Irish employers are keenly awaiting the regulations that will dictate how gender pay gap (GPG) reporting will be implemented in this country. Last week, the government published new guidance on what this might look like. This will help employers who come within the scope of the reporting requirements to prepare for what is likely coming down the tracks later this year.
We recently wrote about gender pay gap reporting in Ireland in the context of the newly published code of practice on equal pay and the general and increased focus on pay inequality in the workforce.
Since the Gender Pay Gap Information Act 2021 was enacted last year, employers have been eagerly anticipating the regulations that will provide the detail on how the reporting will be made. Unfortunately, we are still awaiting this. However, the recently published guidance on GPG reporting provides more clarity on how calculations and reporting should be carried out. It should be noted that this is still guidance, and we must wait for the regulations to confirm the precise legal requirements of GPG reporting in Ireland.
The main features of the guidance include:
- Confirmation that a snapshot date in June 2022 should be chosen, and the headcount of relevant employees should be recorded on that date
- The GPG reporting deadline is 6 months after the snapshot date, ie December 2022
- The reporting period is the 12-month period immediately preceding and including the snapshot date
Guidance on calculations
Based on the employee headcount on the snapshot date, and provided the Irish company comes within the reporting requirements for 2022, they will be required to produce a gender pay gap information report. To do so, the following calculations will be required:
- For each employee – the total ordinary pay, total bonus, total benefits-in-kind, and their total hours worked for the reporting period, to enable a calculation of hourly remuneration.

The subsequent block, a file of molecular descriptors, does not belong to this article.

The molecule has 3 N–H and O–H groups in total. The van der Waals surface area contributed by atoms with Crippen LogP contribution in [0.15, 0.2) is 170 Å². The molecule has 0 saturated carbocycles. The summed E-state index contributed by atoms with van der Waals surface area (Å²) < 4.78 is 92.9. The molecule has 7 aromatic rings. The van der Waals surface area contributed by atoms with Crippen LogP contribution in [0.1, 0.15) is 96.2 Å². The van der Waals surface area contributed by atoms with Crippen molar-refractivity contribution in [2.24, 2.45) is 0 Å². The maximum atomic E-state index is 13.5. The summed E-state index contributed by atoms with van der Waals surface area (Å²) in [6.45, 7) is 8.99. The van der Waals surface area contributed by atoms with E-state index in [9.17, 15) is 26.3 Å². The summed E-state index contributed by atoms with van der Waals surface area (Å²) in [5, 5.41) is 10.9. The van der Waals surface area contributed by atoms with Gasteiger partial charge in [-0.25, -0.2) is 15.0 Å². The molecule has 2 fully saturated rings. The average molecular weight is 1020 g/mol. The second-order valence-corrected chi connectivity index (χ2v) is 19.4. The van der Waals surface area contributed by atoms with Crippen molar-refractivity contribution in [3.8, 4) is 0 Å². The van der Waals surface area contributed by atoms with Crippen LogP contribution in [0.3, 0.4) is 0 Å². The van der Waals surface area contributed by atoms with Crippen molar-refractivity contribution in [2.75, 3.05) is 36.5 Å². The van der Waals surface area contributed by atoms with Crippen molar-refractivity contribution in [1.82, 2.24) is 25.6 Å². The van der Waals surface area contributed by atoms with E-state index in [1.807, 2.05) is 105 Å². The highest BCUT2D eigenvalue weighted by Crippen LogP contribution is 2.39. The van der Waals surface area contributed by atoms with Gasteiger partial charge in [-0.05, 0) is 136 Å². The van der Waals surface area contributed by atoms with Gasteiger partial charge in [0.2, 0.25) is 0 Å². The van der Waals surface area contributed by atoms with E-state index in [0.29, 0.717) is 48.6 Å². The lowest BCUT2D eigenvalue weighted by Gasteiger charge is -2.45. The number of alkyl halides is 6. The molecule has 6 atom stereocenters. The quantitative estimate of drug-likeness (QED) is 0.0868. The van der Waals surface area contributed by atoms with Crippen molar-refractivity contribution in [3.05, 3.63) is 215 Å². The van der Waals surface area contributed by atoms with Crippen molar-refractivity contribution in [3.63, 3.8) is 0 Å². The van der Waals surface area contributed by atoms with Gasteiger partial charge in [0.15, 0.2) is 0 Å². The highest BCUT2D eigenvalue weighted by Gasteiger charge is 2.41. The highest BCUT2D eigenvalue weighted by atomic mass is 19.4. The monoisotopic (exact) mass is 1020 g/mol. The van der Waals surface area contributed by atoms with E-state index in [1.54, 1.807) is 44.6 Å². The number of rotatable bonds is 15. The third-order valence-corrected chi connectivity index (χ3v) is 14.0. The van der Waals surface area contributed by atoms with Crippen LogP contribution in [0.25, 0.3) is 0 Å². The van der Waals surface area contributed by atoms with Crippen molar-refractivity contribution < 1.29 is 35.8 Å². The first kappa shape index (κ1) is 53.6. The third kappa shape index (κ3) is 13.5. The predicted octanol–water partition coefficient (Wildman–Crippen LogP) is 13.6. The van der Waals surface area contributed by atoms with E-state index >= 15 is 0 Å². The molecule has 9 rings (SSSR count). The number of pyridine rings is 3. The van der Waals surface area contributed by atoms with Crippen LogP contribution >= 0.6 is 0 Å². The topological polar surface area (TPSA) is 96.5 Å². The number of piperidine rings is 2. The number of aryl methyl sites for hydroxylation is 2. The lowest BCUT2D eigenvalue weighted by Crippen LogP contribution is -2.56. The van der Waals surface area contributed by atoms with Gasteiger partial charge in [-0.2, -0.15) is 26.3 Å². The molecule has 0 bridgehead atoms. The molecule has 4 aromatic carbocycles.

- Distinguish between full-time employees, part-time employees or fixed-term employees over the reporting period.
- Calculate the % of male and of female employees paid bonuses.
- Calculate the % of male and of female employees who received benefits in kind.
- Organise employees into quartiles based on hourly remuneration of male & female fulltime employees and calculate the proportions of male and female employees in each quartile.
- Calculate the mean hourly remuneration of male and female employees, then calculate the gender pay gap in mean hourly remuneration of all employees. Do a similar calculation for male and female part-time employees and male and female employees on fixed-term contracts.
- Calculate the median hourly remuneration of male and of female employees, then calculate the pay gap in median hourly remuneration of all employees. Do the same for male and female part-time employees and for male and female employees on fixed-term contracts.
- Calculate the mean bonus remuneration of male and of female employees, then calculate the pay gap in mean bonus remuneration of all employees.
- Calculate the median bonus remuneration of male and of female employees, then calculate the gender pay gap in median bonus remuneration of all employees.
The guidance provides a helpful FAQ as well as examples and definitions to assist with these calculations.
We advise employers to familiarise themselves with the government’s guidance containing the expected calculations and reporting requirements. It will be important for companies that fall within the scope of the GPG reporting requirement to ensure that the necessary internal systems are in place to capture the required data.
For expert guidance around ensuring full compliance with the new regime, contact a member of our Employment & Benefits team.
The content of this article is provided for information purposes only and does not constitute legal or other advice.